INSIGHTS TO OUR QUESTIONS

We decided to quantify these perceptions, and ultimately discover which explanations would emerge, so we created and distributed an online survey to graduate and undergraduate students from six universities to gather and quantify feedback.

Our analytics provided intriguing insights into how consumers viewed brands’ presences on social media, why they followed or didn’t follow, and the relative influence of communication with brands via social. Below are our key takeaways:

1. SOCIAL IS SEEN AS A SELF-EXPRESSION TOOL

The term ‘social media’ was seen as synonymous with the particular social platform they used most. For some consumers, this means Twitter, and for others, it means Instagram. Interestingly, consumers didn’t seem to see ‘social media’ as the umbrella term representing a suite of many individual networks the way one might expect. Additionally, social media was largely perceived to be used primarily as a vehicle for portrayal of the self. This outward focus that seems to scream ‘look at me’ came out of the focus group findings as well. The receipt and inward look at others did not seem nearly as important to consumers.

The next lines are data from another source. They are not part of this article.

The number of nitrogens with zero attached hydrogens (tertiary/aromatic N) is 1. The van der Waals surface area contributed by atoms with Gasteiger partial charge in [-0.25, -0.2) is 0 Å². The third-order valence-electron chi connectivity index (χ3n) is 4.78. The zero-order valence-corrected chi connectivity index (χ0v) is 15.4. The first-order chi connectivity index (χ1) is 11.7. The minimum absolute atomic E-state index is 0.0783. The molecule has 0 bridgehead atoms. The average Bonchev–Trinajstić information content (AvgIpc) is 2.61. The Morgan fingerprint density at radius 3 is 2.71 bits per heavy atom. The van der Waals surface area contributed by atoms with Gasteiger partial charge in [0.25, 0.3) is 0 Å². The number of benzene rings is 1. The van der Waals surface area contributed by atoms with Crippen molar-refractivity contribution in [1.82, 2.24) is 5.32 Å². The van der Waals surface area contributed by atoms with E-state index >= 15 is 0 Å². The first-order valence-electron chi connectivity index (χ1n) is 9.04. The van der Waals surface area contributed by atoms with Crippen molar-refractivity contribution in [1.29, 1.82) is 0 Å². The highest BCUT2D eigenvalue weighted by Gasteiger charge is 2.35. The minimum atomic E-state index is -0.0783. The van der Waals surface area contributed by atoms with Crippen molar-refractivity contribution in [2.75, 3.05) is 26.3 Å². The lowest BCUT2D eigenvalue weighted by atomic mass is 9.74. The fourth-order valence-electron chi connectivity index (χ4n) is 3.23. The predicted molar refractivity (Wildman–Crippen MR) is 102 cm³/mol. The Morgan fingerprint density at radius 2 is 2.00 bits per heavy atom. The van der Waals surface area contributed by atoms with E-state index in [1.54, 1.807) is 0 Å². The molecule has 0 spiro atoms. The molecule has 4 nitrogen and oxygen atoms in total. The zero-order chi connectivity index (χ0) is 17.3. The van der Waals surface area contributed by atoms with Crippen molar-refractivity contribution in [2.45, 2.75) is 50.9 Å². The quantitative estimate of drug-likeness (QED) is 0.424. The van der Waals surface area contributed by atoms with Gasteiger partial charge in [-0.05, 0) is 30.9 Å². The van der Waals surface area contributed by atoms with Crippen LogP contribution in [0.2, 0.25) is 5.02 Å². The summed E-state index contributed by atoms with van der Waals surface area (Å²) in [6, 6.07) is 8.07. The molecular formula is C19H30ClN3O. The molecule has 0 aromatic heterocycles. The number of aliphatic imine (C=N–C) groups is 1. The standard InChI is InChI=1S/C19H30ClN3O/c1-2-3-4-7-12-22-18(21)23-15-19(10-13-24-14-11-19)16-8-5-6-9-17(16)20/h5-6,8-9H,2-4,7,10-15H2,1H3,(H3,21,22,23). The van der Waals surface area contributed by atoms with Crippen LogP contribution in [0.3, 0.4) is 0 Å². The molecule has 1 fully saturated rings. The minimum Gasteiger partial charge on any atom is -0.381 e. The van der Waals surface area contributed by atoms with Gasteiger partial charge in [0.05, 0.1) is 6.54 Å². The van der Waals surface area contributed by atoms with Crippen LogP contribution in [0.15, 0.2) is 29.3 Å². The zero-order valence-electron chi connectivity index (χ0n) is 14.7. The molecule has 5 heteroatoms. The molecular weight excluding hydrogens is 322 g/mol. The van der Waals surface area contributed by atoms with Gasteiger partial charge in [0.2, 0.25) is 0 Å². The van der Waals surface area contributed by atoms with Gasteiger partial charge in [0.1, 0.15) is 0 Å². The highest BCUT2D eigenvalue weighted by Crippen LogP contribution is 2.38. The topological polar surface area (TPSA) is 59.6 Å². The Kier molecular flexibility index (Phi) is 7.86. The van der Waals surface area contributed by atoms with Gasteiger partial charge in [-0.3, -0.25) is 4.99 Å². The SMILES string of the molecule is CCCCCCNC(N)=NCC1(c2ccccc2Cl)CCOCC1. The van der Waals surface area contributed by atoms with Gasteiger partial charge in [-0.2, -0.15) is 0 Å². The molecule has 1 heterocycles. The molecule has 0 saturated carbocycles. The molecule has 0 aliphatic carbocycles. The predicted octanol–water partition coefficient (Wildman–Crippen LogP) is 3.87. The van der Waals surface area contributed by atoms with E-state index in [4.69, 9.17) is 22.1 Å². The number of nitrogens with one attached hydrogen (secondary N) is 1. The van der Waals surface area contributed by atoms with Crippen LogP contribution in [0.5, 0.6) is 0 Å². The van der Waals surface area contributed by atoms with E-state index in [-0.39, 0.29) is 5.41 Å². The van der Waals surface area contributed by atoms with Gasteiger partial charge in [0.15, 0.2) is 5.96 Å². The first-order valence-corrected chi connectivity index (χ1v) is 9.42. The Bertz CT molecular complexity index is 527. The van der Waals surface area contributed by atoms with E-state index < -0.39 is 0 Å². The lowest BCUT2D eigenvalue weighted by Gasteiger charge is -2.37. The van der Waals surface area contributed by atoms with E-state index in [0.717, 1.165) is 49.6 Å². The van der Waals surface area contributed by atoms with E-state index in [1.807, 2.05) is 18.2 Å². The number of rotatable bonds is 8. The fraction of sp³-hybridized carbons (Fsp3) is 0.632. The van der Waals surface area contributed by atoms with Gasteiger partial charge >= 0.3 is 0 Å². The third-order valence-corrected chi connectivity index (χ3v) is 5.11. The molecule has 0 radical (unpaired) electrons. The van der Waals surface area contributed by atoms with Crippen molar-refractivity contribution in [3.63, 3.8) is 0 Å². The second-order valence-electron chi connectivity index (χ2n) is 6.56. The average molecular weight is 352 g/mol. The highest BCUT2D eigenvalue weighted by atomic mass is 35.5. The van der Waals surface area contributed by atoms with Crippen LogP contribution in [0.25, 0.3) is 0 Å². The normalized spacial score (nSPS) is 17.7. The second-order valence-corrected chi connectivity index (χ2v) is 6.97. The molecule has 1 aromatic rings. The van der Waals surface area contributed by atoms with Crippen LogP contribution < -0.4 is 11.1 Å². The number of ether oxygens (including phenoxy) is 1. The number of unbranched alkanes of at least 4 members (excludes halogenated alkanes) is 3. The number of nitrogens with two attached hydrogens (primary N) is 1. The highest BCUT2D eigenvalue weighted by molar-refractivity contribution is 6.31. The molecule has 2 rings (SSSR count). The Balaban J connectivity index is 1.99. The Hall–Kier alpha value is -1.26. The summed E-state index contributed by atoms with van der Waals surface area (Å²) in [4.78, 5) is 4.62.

2. SOCIAL IS ABOUT PERSONAL CONNECTIONS

As far as other overarching perceptions, probably the most important definitional concept was that social media, while digital, is still a highly personal means of making connections. These connections were seen as mostly social, with only about 5% even mentioning that social media can also include connections with businesses as well as professional  contacts.

3. USERS FOLLOW BRANDS FOR DEALS, BRAND AFFINITY AND FOR PRODUCT RECOMMENDATIONS

Consumers reported to follow brands on social for three primary reasons: 1) to receive special offers, 2) to show support, and 3) to inform and suggest products to others. Some of the comments about ‘following’ were interesting to note. For example, one consumer commented on the notion of following with this statement: “[Like] buttons are sheep buttons. By pressing the button, you assert that you are a follower and are happy to do so.” Others saw following as another means for connecting socially: “Since I like it, I want to spread it to everyone. If any of my friends goes to the restaurant, we can share the feelings. We can have more things in common.”